I've been fairly vocal of my support for Barack Obama. It's not that I was necessarily thrilled with his policy proposals, or even enamored by the empty rhetoric that simply "change" represented, but instead I weighed the two candidates for the Presidency and went with the one that I thought offered the best chance for positive change and necessary action to drudge this country out of the stagnant quagmire in which it has fallen. I firmly believe that the last eight years have been a disaster, or more pointedly the final stages of the disaster-they have been the medical examiner finally removing the bodies from the scene of a horrific traffic accident. Never has the label 'lame duck' been more adequate than over the past year of the Bush administration, a year which has seen panic and inaction (or worse, mis-action) as the President realized that the American public had no faith in him, did not support him, and ultimately wanted to finally forget that he was even President. Short of the estimated 10 million lives he saved in Africa (kudos to Gavi for the link), I'm really not sure in a historical sense that there are any contributions George W. Bush made to this country that will differentiate him from the Herbert Hoovers of the American Presidency. But history will be the judge, and generally it is a very fair one-and I am happy to leave it at that.
That said, one thing that is clear, is that his term has finally ended. It's been a tumultuous eight years from the beginning, what with the 'Hail To The Thief' quasi-scandal that marked its beginning and bookended by an economic collapse not seen in decades, with a large terrorist attack, a couple wars, and all manner of political cause in between. It really has been a wild eight years, and while I'm not terribly fond of the idea of the current Democratic Party taking power, that has become the only solution. I'm nervous at the idea of a party that disrespects property and personal rights (see: smoking bans), favors nationalizing healthcare (is there a problem? sure, but is nationalization the solution?), restricting gun rights (and i dont even own one), expanding government and nationalizing industry (I know Bush started it, but its not a place I want to be) and mandating public service (a noble idea, but unconstitutional) having carte blanche to run ths United States of America. That said, I threw my support behind the party believing-however naively-that Barack Obama would deliver on his message of a united America, of a bi-partisan approach, on a practical approach that poached what needed to be and worked sensibly, and one that would finally make the decision on what the fuck this country is going to do in a few years when people my parents' age start retiring and wanting SS and Medicare money that just isn't there, to say nothing of flaunting the abuse of civil liberties that has been ongoing.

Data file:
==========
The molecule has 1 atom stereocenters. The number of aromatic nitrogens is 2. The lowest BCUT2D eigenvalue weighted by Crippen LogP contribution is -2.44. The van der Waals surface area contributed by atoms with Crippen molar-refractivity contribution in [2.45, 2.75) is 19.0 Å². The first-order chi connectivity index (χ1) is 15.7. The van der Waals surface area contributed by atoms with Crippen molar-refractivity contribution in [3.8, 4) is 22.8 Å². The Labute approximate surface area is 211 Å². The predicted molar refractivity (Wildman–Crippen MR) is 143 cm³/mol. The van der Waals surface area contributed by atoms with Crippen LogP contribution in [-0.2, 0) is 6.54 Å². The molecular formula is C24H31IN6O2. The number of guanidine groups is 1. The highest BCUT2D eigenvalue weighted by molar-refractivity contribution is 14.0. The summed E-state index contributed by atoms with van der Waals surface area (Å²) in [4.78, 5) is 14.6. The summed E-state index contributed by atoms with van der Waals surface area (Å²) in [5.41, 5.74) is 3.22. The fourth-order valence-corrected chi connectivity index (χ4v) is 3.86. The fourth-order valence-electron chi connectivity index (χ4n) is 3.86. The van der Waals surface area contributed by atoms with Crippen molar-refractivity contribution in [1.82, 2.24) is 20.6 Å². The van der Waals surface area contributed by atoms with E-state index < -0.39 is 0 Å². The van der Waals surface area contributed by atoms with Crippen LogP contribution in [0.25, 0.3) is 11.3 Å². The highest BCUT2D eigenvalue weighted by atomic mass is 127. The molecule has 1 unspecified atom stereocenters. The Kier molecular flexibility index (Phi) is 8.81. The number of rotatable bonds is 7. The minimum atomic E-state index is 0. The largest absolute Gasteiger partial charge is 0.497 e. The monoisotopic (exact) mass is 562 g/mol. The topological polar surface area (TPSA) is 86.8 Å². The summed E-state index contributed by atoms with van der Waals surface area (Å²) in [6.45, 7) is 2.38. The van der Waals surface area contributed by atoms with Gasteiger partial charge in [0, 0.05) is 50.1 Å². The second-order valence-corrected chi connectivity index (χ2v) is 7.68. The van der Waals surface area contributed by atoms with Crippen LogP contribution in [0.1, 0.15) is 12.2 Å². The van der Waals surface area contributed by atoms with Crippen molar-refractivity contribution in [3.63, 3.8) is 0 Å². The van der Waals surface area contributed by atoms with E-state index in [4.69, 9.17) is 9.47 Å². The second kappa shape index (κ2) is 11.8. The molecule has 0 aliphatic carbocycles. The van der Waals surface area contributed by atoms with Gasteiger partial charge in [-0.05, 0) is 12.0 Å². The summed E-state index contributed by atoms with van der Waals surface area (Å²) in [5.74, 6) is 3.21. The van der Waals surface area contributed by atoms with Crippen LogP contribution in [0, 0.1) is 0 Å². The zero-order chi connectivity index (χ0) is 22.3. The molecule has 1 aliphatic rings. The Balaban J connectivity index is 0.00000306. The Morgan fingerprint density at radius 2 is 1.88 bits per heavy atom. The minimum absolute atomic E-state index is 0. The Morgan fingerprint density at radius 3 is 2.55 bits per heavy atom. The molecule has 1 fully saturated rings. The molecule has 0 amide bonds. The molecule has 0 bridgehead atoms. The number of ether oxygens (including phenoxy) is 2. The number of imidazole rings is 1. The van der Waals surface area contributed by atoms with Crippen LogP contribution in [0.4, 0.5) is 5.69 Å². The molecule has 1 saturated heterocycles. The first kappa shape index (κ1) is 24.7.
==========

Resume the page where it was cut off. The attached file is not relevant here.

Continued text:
That said, I find myself cautiously-very cautiously-that President Obama might just actually mean what he says. If Star Wars has taught us anything, it's that power corrupts and if the history of American politics has taught us anything, its that politicians lie, cheat, and steal whilst looking out for number one. The odds are overwhelming that four years from now, we will see the same inaction, lies, and corruption that have been the trademark of the American Presidency since Dwight D. Eisenhower. That said, theres just something about the man....about his apparent honesty, his foresight, and his oratory skills that screams to me that he is the man that this country has been waiting for. Will we be duped again? We shall see, and we shall see in short order....President Obama has a lot on his plate, and the will of the American people is fickle and the patience of politicians seeking re-election even shorter. If strides aren't taken in one year-and yes I know that seems like an insanely short window, but a year from now house representatives will be looking at re-election-then this could end up a failure. Is it shitty? You betcha, but it's the reality.
And it was with that reality, that I decided to go down to Victory Park earlier today, arranging my day to be in Downtown Dallas during the speech and taking an early lunch, to watch the Obama speech. Considering it has become Dallas' defacto version of Times Square I figured there would be people down there, and upon arriving wasn't disappointed as an estimated 800 people were in the plaza to watch Obama take the oath and then give his speech. Huge turnout? No, but this is Dallas, I will take what I can-and am happy to say that the mood was electric down there. Enthusiastic, loud, and happy would be my adjectives with a fair number of Obama signs/shirts and no shortage of applause, as South Dallas came North and East Dallas came West (North Dallas meanwhile is still afraid of black people, and West Dallas is all warehouses) in a very cool experience as we all shared our common heritage as Americans, and shared our hopes that this country has finally taken a turn for the better. And so, at the end of the night and having heard Obama's speech a good three times now in full, I find myself very cautiously optimistic as the Bush administration has finally ended and now we get to, you know, fixing the damage it's left in it's wake.